The conclusion of The Medium, is not to convince Lilianne that she was wrong to wish for death, to comfort her and tell her she is a victim, that the massacre was not her fault. Things you might expect from a story about a medium who can interact with, and save people from, their inner-demons. No, the conclusion of The Medium and of the ‘Dead girl mystery’ is that maybe, it would just be safer and easier if Lilianne was killed- by no less than her own sister. Lilianne was finally offered a way out of her torment in Marianne’s powers, a chance to live outside of her vault and to be free of the guilt and trauma that has followed her almost her entire life, and the writers at Bloober Team decided that she did not deserve that. The final moments of the game show that Lilianne was destined to be shot by her own sister, and that this was the right thing to do. That is enough for me not to recommend The Medium.

The Medium is a fixed-camera 3rd Person horror game from Bloober Team, the team behind Observer and the recent Blair Witch game. It cites an art style inspired by painter Zdzisław Beksiński and features music from ‘legendary composer Akira Yamaoka of Silent Hill fame’ (, 2020). The game is centered around the protagonist Marianne: a medium with the ability to exist in both the real world and the spirit world concurrently.

Marianne’s abilities manifest in the game’s ‘dual-reality’ system. What this means practically is that the screen is split in two, with one side displaying the real world and the other side showing the same area in the spirit world. It is certainly impressive that the artists at Bloober Team managed to design each room during the ‘dual reality’ segments twice, and to succeed in making both versions of each room cohesive and gorgeous in their own ways.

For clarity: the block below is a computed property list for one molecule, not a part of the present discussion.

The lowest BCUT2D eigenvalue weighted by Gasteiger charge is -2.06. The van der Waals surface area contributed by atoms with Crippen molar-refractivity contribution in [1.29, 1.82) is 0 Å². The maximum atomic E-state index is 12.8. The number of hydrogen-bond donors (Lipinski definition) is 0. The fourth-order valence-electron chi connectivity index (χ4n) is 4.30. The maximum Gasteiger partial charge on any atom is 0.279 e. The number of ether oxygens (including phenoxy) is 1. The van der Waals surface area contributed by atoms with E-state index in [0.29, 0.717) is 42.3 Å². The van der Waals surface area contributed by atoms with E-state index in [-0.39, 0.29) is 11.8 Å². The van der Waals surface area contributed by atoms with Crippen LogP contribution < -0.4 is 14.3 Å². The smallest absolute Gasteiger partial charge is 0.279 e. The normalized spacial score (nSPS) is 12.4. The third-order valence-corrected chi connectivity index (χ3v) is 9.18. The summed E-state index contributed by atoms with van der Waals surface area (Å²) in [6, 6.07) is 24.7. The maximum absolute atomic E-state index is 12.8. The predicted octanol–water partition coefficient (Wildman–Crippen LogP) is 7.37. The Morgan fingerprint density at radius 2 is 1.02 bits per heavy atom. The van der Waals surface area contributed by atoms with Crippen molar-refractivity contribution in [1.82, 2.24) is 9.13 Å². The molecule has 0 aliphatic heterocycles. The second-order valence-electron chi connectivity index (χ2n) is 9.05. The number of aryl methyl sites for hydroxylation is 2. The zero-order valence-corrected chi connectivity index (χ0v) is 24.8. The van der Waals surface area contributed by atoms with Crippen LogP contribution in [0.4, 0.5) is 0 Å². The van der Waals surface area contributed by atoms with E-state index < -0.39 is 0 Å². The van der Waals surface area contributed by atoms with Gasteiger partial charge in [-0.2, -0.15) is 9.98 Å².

The influence of Zdzisław Beksiński can definitely be seen in the design of the spirit world. Especially his pieces featuring buildings or architecture. The spirit world is incredibly hostile, alien but still traversable. There are implications of humanity too, echoes of buildings and paths: spaces for living. Perhaps the best use of the ‘dual reality’ gimmick is in drawing out these comparisons by placing the two worlds side by side. The Medium presents you with a tangled bundle of potential trypophobia and tells you ‘this is a desk’- yet somehow, this makes sense. These spaces that seem totally lived in (if a bit spooky) but at the same time empty and alien, really does mimic the feeling of the hostility in the familiar-looking buildings seen in many of Beksiński’s works.